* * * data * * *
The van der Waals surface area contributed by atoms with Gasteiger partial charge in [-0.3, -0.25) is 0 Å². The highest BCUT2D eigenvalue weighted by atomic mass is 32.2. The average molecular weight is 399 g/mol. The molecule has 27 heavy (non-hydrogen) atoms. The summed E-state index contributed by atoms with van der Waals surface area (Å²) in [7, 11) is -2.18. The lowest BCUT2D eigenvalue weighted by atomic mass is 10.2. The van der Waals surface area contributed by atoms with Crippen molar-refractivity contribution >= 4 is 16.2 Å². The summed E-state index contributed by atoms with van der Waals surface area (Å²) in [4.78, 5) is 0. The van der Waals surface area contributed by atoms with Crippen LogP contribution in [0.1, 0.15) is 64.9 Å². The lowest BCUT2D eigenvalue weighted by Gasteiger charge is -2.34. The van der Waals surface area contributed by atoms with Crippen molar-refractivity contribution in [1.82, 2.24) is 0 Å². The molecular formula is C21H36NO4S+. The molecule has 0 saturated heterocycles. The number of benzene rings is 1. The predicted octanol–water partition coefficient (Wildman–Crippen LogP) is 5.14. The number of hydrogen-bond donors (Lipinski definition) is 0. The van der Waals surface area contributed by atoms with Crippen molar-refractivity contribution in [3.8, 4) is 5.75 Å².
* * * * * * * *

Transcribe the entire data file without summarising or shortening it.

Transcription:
The van der Waals surface area contributed by atoms with Gasteiger partial charge in [-0.3, -0.25) is 0 Å². The highest BCUT2D eigenvalue weighted by atomic mass is 32.2. The average molecular weight is 399 g/mol. The molecule has 27 heavy (non-hydrogen) atoms. The summed E-state index contributed by atoms with van der Waals surface area (Å²) in [7, 11) is -2.18. The lowest BCUT2D eigenvalue weighted by atomic mass is 10.2. The van der Waals surface area contributed by atoms with Crippen molar-refractivity contribution >= 4 is 16.2 Å². The summed E-state index contributed by atoms with van der Waals surface area (Å²) in [4.78, 5) is 0. The van der Waals surface area contributed by atoms with Crippen LogP contribution in [0.1, 0.15) is 64.9 Å². The lowest BCUT2D eigenvalue weighted by Gasteiger charge is -2.34. The van der Waals surface area contributed by atoms with Crippen molar-refractivity contribution in [1.82, 2.24) is 0 Å². The molecular formula is C21H36NO4S+. The molecule has 0 saturated heterocycles. The number of benzene rings is 1. The predicted octanol–water partition coefficient (Wildman–Crippen LogP) is 5.14. The number of hydrogen-bond donors (Lipinski definition) is 0. The van der Waals surface area contributed by atoms with Crippen molar-refractivity contribution in [3.8, 4) is 5.75 Å².